Borland Tuesday unveiled a new version of its IDE for Java, dubbed JBuilder X, which offers more than 100 new and enhanced features.
Borland Software Corp. Tuesday announced a new version of its integrated development environment (IDE) for Java, called JBuilder X, offering more than 100 new and enhanced features, the company said.
Bill Pataky, director of product management for Java solutions at Scotts Valley, Calif.-based Borland, said JBuilder X, which marks the tenth version of the companys market-leading Java IDE, is the most significant upgrade to the product since JBuilder 6.
"With JBuilder 6 we introduced a visual designer for EJBs [Enterprise JavaBeans]," Pataky said. "With JBuilder X were doing the same for Web services and Web development."
New features include a visual designer for the open-source Apache Struts framework for building Web applications, and support for the open-source JBoss application server.
"We have a visual designer for Struts applications that has a drag-and drop-approach," Pataky said. "We have a similar approach to Web services."
In addition, Borland has included a visual deployment descriptor editor, which helps developers manage the differences between the leading Java application servers, such as BEA Systems Inc.s WebLogic, IBM Corp.s WebSphere, Sun Microsystems Inc.s Sun ONE, Oracle Corp.s Oracle9i, Sybase Inc.s EAServer and JBoss.
"On one hand, the JBuilder announcement is big, on the other hand what can really be big in an IDE," said Thomas Murphy, senior program director of research services at the META Group Inc., Stamford, Conn. He pointed to three key elements in the announcement: the license change for JBuilder Foundation edition, integration with Borlands application lifecycle-management strategy, and the companys focus on its core audience with enhancements.
"The Borland tools environment has always been strong and many people are familiar with the environment and its style. And I think this provides a solid, standards-based IDE that other companies can either utilize as a core for their own products and to build plug-ins for Borlands products," Murphy said.
According to Pataky, JBuilder X can be extended through Borlands OpenTools APIs, and the product supports more than 80 third-party components and plug-ins.
In addition, the new version features enhanced refactoring support, code folding to view multiple sections of code, project-wide to-do lists and bookmarks, and a new user interface, Borland officials said.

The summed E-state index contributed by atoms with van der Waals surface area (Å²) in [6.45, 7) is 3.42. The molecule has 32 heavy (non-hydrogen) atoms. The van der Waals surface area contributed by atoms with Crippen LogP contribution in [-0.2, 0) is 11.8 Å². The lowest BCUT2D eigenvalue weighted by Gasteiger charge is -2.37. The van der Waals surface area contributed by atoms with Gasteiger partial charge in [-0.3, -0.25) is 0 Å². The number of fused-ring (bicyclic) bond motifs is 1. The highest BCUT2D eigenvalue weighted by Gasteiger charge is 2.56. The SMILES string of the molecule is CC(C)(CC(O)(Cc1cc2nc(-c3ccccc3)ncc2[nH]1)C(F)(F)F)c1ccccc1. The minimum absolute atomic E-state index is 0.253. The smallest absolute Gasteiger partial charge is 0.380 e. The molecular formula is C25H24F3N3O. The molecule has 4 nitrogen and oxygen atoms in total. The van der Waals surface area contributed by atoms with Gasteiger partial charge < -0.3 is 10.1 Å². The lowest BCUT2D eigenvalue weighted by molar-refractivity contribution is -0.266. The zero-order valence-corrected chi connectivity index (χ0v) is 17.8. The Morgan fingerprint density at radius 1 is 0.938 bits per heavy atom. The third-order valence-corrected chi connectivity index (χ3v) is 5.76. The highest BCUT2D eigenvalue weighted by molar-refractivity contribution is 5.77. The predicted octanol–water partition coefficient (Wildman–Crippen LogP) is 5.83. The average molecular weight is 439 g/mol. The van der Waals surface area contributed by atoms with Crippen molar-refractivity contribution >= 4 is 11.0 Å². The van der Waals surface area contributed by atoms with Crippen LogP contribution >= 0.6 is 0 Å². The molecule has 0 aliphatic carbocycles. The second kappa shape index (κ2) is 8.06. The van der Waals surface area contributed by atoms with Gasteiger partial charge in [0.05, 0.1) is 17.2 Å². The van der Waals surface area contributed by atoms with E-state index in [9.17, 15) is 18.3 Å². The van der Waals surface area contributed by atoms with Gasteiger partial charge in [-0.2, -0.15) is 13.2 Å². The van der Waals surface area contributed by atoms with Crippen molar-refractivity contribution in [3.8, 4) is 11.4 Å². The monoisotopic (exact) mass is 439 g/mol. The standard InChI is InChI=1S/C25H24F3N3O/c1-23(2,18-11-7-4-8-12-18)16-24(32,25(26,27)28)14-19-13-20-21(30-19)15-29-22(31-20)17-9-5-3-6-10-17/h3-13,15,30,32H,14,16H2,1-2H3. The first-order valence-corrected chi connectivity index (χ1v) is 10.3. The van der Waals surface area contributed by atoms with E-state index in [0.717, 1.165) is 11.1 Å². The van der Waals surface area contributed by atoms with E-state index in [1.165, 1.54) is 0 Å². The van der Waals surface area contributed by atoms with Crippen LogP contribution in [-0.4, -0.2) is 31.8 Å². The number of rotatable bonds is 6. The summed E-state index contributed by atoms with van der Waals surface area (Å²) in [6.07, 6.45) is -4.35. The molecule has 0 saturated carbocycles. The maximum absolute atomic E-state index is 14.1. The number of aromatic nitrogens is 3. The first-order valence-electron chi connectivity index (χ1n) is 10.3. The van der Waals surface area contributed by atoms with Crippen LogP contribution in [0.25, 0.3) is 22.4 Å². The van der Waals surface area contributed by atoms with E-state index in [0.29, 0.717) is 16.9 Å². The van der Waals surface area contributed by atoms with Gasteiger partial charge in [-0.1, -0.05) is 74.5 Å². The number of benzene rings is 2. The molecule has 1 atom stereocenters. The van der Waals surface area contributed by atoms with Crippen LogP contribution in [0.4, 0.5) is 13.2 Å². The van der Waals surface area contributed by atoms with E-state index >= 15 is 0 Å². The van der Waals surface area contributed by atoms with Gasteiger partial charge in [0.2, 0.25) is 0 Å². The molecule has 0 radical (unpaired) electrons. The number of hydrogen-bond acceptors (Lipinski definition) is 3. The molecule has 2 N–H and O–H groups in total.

"They are also staying focused on their core audience: professional developers and not trying to go after Web page designers like many of the other environments out there," Murphy said. "I believe this is good because that audience is going to continue being dominated by Microsoft [Corp.] and Macromedia [Inc]. Thus a lot of the improvements to the environment are what developers need."
Pataky struck a similar chord. "One thing were not doing here is going out with a statement saying OK, if youre not a Java developer were going to make you one. Were focusing on the traditional Java developer."
Mansour Safai, chief executive of M7 Corp., a Cupertino, Calif., provider of a suite of application assembly tools, said his companys surveys show JBuilder "really suffering" against the IBM-sponsored Eclipse open-source development framework and IBMs own WebSphere Studio Application Developer IDE. "The combination of these IDEs represent a bigger share of the market than JBuilder at this point," Safai said. "Borland has been a decent competitor after several years and needs to innovate to climb back on top."
Indeed Safai said Borland needs to go a step further. "I also have to say that they seem to be missing the whole new wave of product like M7 and BEA WorkShop," he said. "I believe this could cost them dearly as there needs to be a much more integrated effort to solve the problem of building Web applications on top of an infrastructure stack. Traditional IDEs tend to primarily or only concentrate on Java coding. The problem is a lot wider than what a Java IDE solves."
Borland will deliver three versions of JBuilder X: JBuilder Foundation, which allows for commercial use and redistribution; JBuilder Developer and JBuilder Enterprise.
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Darryl K. Taft covers the development tools and developer-related issues beat from his office in Baltimore. He has more than 10 years of experience in the business and is always looking for the next scoop. Taft is a member of the Association for Computing Machinery (ACM) and was named 'one of the most active middleware reporters in the world' by The Middleware Co. He also has his own card in the 'Who's Who in Enterprise Java' deck.